Frequently Asked Questions & Facts About Anesthesia

Getting Started

When surgery is pending, a certain level anxiety regarding your surgical team is very understandable. That’s why it’s important to get to know, and have complete confidence in your entire surgical team. Speaking with an anesthesiologist prior to surgery may help alleviate your concerns.

When your surgeon works with IAA, our anesthesiologist will be happy to answer all of your questions and explain their role in your operation, step by step. You can speak with your surgeon as well and have them recommend an anesthesiologist who specializes in procedures like yours.

Finding the best anesthesiologist for you and your situation is easy. Get to know us. We look forward to meeting you.

Please contact Integrated Anesthesia Associates (IAA) if you’d like to discuss surgical anesthesia with one of our Board Certified Anesthesiologists.

The type of surgery you are having, i.e. orthopedic surgery, cardiovascular surgery, labor and delivery, etc., may indicate which IAA anesthesiologist is right for your case.

With a staff of more than 100 highly skilled anesthesiologists, you can rest assured that a qualified anesthesia team of specialists from Integrated Anesthesia Associates will be providing you and your family with the services and outcome you expect and deserve.

Please contact Integrated Anesthesia Associates (IAA) if you’d like to discuss surgical anesthesia with one of our Board Certified Anesthesiologists.

There are four main types of anesthesia; local, monitored, regional and general anethesia. Depending upon your procedure and your individual needs and circumstances, your anesthesiologist will choose and discuss the correct anesthesia for you.  Choices include: local anesthesia, monitored anesthesia, regional anesthesia, and general anesthesia. Each has many forms and uses.

Local Anesthesia
In local anesthesia, the anesthetic drug is usually injected into the tissue to numb the specific location of your body having minor surgery, (for example, the hand or foot).
Monitored Anesthesia
With monitored anesthesia (also called “light sedation”) an anesthesiologist provides close patient monitoring for a patient receiving local or regional anesthesia during surgery. Intravenous sedation is often used. The patient is typically awake but in a condition that ranges from relaxed to groggy. This type of anesthesia is frequently used with minor surgeries.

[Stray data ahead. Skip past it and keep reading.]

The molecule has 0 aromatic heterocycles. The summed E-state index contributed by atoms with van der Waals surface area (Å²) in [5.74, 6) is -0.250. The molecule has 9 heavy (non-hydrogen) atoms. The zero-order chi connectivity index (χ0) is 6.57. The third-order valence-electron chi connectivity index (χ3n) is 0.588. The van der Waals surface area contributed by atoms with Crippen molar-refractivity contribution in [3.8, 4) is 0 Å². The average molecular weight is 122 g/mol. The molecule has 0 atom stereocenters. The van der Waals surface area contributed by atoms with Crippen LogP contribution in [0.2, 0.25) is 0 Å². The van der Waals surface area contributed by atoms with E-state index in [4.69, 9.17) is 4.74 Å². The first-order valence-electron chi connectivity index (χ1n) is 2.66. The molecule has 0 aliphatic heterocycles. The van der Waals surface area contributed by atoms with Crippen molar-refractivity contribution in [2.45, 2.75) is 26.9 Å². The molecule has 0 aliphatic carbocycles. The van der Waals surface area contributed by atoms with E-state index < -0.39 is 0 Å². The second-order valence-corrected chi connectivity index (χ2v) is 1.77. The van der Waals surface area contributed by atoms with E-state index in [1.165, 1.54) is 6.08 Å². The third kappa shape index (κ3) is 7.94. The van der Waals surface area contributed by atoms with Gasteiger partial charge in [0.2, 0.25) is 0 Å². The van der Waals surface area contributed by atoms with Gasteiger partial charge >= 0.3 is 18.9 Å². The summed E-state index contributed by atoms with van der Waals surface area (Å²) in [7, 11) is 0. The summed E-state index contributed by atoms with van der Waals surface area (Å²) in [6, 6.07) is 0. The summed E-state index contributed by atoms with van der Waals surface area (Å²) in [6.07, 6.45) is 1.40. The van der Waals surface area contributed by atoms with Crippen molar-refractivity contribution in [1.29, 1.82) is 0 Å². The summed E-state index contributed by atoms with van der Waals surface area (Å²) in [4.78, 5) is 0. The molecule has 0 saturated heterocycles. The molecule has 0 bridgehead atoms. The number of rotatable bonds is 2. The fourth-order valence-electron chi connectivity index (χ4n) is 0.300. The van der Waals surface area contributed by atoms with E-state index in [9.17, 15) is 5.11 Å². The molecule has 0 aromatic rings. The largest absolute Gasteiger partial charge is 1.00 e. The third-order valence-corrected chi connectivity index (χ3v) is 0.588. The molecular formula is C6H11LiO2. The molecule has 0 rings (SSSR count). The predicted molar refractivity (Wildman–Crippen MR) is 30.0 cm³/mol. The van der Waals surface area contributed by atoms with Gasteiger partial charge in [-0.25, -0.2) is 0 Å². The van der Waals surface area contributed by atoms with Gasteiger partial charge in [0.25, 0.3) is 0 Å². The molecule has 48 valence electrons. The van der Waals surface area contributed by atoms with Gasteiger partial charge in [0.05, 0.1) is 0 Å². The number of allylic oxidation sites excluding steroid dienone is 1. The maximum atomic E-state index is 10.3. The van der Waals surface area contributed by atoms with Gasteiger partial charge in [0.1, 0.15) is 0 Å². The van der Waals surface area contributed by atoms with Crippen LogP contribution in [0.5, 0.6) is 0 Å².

Regional Anesthesia
In regional anesthesia, your anesthesiologist injects near a cluster of nerves to numb the area of your body that requires surgery. You may remain awake or you may be given a sedative. Either way, you will not see or feel the actual surgery take place. There are several kinds of regional anesthesia. Two of the most frequently used are spinal anesthesia and epidural anesthesia, which are produced by injections made with great exactness into the appropriate areas of the back. Both are typically used during childbirth and prostate surgery.
General Anesthesia
With general anesthesia, you are unconscious and have no awareness or sensation. General anesthetic drugs include gases and vapors inhaled through a breathing mask or tube and medications introduced through a vein. During anesthesia, your anesthesiologist will carefully monitor and control your major bodily functions via sophisticated equipment. A breathing tube may be inserted through your mouth and frequently into the windpipe to maintain proper breathing during this period. The length and level of anesthesia is calculated and constantly adjusted with great precision. At the conclusion of surgery, your anesthesiologist will reverse the process and you will regain consciousness in the recovery room.

Yes. All of your physicians, including your Anesthesiologist need to be made aware of all of your pre-existing conditions. Please be sure to share this information.